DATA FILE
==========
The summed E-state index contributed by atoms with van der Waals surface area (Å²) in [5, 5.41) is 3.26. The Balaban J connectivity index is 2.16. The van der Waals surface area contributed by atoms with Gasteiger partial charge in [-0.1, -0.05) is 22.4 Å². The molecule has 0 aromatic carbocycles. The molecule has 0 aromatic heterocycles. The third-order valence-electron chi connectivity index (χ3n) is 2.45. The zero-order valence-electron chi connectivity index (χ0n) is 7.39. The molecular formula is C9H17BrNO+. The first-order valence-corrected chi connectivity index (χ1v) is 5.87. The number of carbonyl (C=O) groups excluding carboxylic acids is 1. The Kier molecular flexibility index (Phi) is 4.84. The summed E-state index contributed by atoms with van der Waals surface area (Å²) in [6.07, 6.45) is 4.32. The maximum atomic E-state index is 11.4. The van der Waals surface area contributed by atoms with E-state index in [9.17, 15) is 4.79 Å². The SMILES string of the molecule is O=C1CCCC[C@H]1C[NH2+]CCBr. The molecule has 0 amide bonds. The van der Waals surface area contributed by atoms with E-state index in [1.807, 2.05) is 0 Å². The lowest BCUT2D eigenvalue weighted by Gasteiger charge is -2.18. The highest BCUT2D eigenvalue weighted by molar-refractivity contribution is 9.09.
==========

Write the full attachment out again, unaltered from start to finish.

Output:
The summed E-state index contributed by atoms with van der Waals surface area (Å²) in [5, 5.41) is 3.26. The Balaban J connectivity index is 2.16. The van der Waals surface area contributed by atoms with Gasteiger partial charge in [-0.1, -0.05) is 22.4 Å². The molecule has 0 aromatic carbocycles. The molecule has 0 aromatic heterocycles. The third-order valence-electron chi connectivity index (χ3n) is 2.45. The zero-order valence-electron chi connectivity index (χ0n) is 7.39. The molecular formula is C9H17BrNO+. The first-order valence-corrected chi connectivity index (χ1v) is 5.87. The number of carbonyl (C=O) groups excluding carboxylic acids is 1. The Kier molecular flexibility index (Phi) is 4.84. The summed E-state index contributed by atoms with van der Waals surface area (Å²) in [6.07, 6.45) is 4.32. The maximum atomic E-state index is 11.4. The van der Waals surface area contributed by atoms with E-state index in [9.17, 15) is 4.79 Å². The SMILES string of the molecule is O=C1CCCC[C@H]1C[NH2+]CCBr. The molecule has 0 amide bonds. The van der Waals surface area contributed by atoms with E-state index in [1.807, 2.05) is 0 Å². The lowest BCUT2D eigenvalue weighted by Gasteiger charge is -2.18. The highest BCUT2D eigenvalue weighted by molar-refractivity contribution is 9.09.